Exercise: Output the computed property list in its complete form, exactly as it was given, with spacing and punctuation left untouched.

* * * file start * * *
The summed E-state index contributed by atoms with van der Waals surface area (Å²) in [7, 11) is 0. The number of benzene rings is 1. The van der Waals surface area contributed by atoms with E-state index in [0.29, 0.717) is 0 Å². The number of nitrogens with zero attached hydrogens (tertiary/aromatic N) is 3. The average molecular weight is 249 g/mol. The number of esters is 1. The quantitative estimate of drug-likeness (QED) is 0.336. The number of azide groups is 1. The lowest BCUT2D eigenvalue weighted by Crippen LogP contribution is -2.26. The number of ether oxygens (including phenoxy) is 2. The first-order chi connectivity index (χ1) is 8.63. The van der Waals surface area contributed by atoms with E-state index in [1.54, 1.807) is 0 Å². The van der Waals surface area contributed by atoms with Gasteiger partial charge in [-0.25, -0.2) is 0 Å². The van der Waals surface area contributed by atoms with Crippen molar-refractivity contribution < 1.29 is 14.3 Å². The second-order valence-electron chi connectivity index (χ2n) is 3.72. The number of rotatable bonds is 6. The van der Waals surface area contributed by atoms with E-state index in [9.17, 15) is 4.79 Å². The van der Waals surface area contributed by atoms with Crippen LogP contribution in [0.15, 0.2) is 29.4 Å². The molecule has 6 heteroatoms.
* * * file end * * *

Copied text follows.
The summed E-state index contributed by atoms with van der Waals surface area (Å²) in [7, 11) is 0. The number of benzene rings is 1. The van der Waals surface area contributed by atoms with E-state index in [0.29, 0.717) is 0 Å². The number of nitrogens with zero attached hydrogens (tertiary/aromatic N) is 3. The average molecular weight is 249 g/mol. The number of esters is 1. The quantitative estimate of drug-likeness (QED) is 0.336. The number of azide groups is 1. The lowest BCUT2D eigenvalue weighted by Crippen LogP contribution is -2.26. The number of ether oxygens (including phenoxy) is 2. The first-order chi connectivity index (χ1) is 8.63. The van der Waals surface area contributed by atoms with E-state index in [1.54, 1.807) is 0 Å². The van der Waals surface area contributed by atoms with Gasteiger partial charge in [-0.25, -0.2) is 0 Å². The van der Waals surface area contributed by atoms with Crippen molar-refractivity contribution < 1.29 is 14.3 Å². The second-order valence-electron chi connectivity index (χ2n) is 3.72. The number of rotatable bonds is 6. The van der Waals surface area contributed by atoms with E-state index in [9.17, 15) is 4.79 Å². The van der Waals surface area contributed by atoms with Crippen LogP contribution in [0.15, 0.2) is 29.4 Å². The molecule has 6 heteroatoms.